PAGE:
Inaction on Hill
It is difficult to imagine a more dysfunctional body than the U.S. Congress. Unwilling to work across the aisle or even amongst intraparty divisions, the nation's elected representatives and senators have made a habit of waiting until the last minute before agreeing to postpone significant decisions that need to be made.
A year and a half ago, Congress and the president took the unusual step of imposing a penalty on themselves if they couldn't produce a plan to reduce ballooning deficits. The Budget Control Act, signed into law in 2011, created a supercommittee to find $1.2 trillion in deficit reduction over 10 years. The kicker was the so-called fiscal cliff, designed to impose across-the-board spending cuts and tax increases, would take place Jan. 1, 2013, if no deal was made.
Not surprisingly, the bipartisan supercommittee couldn't find compromise, let alone the entire Congress. A last-minute deal to raise some taxes and postpone the spending cuts was made New Year's Eve. The reductions, which amount to $85 billion this year alone, kick in Friday.
No compromise was found to reduce the deficits, nor to postpone them. President Barack Obama and top leaders from the House and Senate won't even be meeting until Friday, past the deadline for the so-called sequestration to be enacted.
The cuts, labeled as so painful an agreement would have to be found, will take place as scheduled. While Social Security, Medicaid, food stamps, Pell Grants and veterans' programs are exempt, it won't be long before almost every American is affected in some way by the automatic and indiscriminate cuts. Unemployment benefits, preschool programs, border defense, the military, airport security and traffic control, teachers, public safety offices -- basically anything with full or partial federal funding will be slashed.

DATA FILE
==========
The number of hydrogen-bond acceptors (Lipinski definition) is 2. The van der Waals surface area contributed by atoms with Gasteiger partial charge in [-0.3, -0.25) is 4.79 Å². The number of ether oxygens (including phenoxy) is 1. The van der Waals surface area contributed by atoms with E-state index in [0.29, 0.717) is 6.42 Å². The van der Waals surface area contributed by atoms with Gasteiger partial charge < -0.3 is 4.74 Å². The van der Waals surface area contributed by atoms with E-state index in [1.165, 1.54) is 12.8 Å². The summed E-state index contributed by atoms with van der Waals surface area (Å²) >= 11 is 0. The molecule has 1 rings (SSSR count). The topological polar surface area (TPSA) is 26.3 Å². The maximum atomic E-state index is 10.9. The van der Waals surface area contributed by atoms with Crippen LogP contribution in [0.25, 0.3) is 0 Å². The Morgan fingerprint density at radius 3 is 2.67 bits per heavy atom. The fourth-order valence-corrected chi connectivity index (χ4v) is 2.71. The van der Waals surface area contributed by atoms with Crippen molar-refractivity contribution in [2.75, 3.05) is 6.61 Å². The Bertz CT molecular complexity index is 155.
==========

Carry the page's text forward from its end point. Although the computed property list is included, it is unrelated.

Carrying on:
Economists are nearly unanimous in alarm: These cuts will throw the nation back into recession.
Other potential collateral damage would be the country's credit rating and reputation in the international community. It's one thing to be the world's dominant superpower; quite another to viewed as a country besieged by infighting and indecision.
Fittingly, the general public doesn't care. A mere 27 percent in a Pew Research Center/USA Today poll last week were even paying much attention to the situation. We can't blame them.
As Congress stumbles from one fiscal crisis to the next and the economy doesn't collapse, it's difficult to get excited.
But we would offer a word of caution. While trickle-down economics doesn't happen in reality when considering largesse, it most assuredly does when times are bad. Negative ripples tend to become waves further down the economic ladder.
Lawmakers of both stripes will defend their inaction on principle, no doubt.
But when a single American or the entire U.S. economy is held hostage to a partisan principle or a legislator's desire to fill campaign coffers, we've gone way beyond dysfunction.
Editorial by Patrick Lowry